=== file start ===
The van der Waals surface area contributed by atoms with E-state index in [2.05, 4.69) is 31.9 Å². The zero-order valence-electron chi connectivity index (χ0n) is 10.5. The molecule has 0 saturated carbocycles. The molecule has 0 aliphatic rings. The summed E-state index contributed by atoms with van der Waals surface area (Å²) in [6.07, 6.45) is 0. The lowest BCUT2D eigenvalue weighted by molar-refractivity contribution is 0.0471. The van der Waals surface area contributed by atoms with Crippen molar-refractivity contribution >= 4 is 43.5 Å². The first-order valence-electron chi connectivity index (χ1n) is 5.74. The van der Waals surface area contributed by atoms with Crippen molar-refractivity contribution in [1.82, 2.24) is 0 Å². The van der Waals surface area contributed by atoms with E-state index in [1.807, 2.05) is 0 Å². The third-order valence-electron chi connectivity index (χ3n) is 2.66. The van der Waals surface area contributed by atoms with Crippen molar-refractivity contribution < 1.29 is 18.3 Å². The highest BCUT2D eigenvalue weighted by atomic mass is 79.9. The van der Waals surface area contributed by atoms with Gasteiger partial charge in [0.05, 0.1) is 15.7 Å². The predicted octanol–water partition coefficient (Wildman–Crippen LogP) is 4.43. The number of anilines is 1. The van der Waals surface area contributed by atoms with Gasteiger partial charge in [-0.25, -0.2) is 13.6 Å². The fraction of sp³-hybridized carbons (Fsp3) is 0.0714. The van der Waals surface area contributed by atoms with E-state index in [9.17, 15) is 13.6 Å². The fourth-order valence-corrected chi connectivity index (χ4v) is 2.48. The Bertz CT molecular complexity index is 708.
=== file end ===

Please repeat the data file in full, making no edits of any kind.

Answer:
The van der Waals surface area contributed by atoms with E-state index in [2.05, 4.69) is 31.9 Å². The zero-order valence-electron chi connectivity index (χ0n) is 10.5. The molecule has 0 saturated carbocycles. The molecule has 0 aliphatic rings. The summed E-state index contributed by atoms with van der Waals surface area (Å²) in [6.07, 6.45) is 0. The lowest BCUT2D eigenvalue weighted by molar-refractivity contribution is 0.0471. The van der Waals surface area contributed by atoms with Crippen molar-refractivity contribution >= 4 is 43.5 Å². The first-order valence-electron chi connectivity index (χ1n) is 5.74. The van der Waals surface area contributed by atoms with Crippen molar-refractivity contribution in [1.82, 2.24) is 0 Å². The van der Waals surface area contributed by atoms with E-state index in [1.807, 2.05) is 0 Å². The third-order valence-electron chi connectivity index (χ3n) is 2.66. The van der Waals surface area contributed by atoms with Crippen molar-refractivity contribution < 1.29 is 18.3 Å². The highest BCUT2D eigenvalue weighted by atomic mass is 79.9. The van der Waals surface area contributed by atoms with Gasteiger partial charge in [0.05, 0.1) is 15.7 Å². The predicted octanol–water partition coefficient (Wildman–Crippen LogP) is 4.43. The number of anilines is 1. The van der Waals surface area contributed by atoms with Gasteiger partial charge in [-0.25, -0.2) is 13.6 Å². The fraction of sp³-hybridized carbons (Fsp3) is 0.0714. The van der Waals surface area contributed by atoms with E-state index in [9.17, 15) is 13.6 Å². The fourth-order valence-corrected chi connectivity index (χ4v) is 2.48. The Bertz CT molecular complexity index is 708.